What I have never quite understood, because I have never experienced it personally, is the degree of insecurity in which a person does not feel confident in their own identity until a second party has explicitly recognized it.
How many people (not just naďve teenagers, but adults too) have you met who introduce themselves immediately asserting “I am a wiccan,” “I am a healer,” “I am a shaman,” or “I am a satanist?” – or are bedecked with t-shirts, slogans, logos, signs and symbols explicitly announcing their chosen identity prop.
I have never really understood this urge to inflict yourself and your self-imposed label on others, or the need for almost constant recognition and re-affirmation of your self-appointed label, and I believe it is at the root of many problems, including the most troublesome “side-effect” aspects of the need to congregate under the auspices of any religion or any other ideology. It is the most superficial and needy motivation, and usually the earmark of psychic vampires.
Maybe the answer lies within the theory of the eight stages of devolopment put forward by psychologist Erik Erikson. The two stages in particular being outlined below:
Stage 5: Adolescence -- Age 12 to 18
Crisis: Identity vs. Role Confusion
Description: This is the time when we ask the question "Who am I?" To successfully answer this question, Erikson suggests, the adolescent must integrate the healthy resolution of all earlier conflicts. Did we develop the basic sense of trust? Do we have a strong sense of independence, competence, and feel in control of our lives? Adolescents who have successfully dealt with earlier conflicts are ready for the "Identity Crisis", which is considered by Erikson as the single most significant conflict a person must face.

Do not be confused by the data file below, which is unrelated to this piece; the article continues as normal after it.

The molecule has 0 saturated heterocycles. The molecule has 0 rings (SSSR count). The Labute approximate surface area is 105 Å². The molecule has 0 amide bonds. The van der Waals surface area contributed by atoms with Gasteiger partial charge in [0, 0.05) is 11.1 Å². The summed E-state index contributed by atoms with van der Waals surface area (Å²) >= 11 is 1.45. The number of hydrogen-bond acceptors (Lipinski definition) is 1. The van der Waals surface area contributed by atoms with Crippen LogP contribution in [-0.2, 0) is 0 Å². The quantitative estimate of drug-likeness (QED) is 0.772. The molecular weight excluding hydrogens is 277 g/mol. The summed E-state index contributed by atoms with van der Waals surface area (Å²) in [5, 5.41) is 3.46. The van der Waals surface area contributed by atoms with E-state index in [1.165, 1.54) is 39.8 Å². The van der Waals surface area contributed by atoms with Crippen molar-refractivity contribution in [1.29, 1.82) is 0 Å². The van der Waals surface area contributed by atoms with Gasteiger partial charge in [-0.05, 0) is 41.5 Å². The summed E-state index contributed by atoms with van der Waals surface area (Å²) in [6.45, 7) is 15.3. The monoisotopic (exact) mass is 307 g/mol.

Positive outcome: If the adolescent solves this conflict successfully, he will come out of this stage with a strong identity, and ready to plan for the future.
Negative outcome: If not, the adolescent will sink into confusion, unable to make decisions and choices, especially about vocation, sexual orientation, and his role in life in general.
Stage 6: Young Adulthood -- Age 19 to 40
Crisis: Intimacy vs. Isolation
Description: In this stage, the most important events are love relationships. No matter how successful you are with your work, said Erikson, you are not developmentally complete until you are capable of intimacy. An individual who has not developed a sense of identity usually will fear a committed relationship and may retreat into isolation.
Positive outcome: Adult individuals can form close relationships and share with others if they have achieved a sense of identity.
Negative outcome: If not, they will fear commitment, feel isolated and unable to depend on anybody in the world.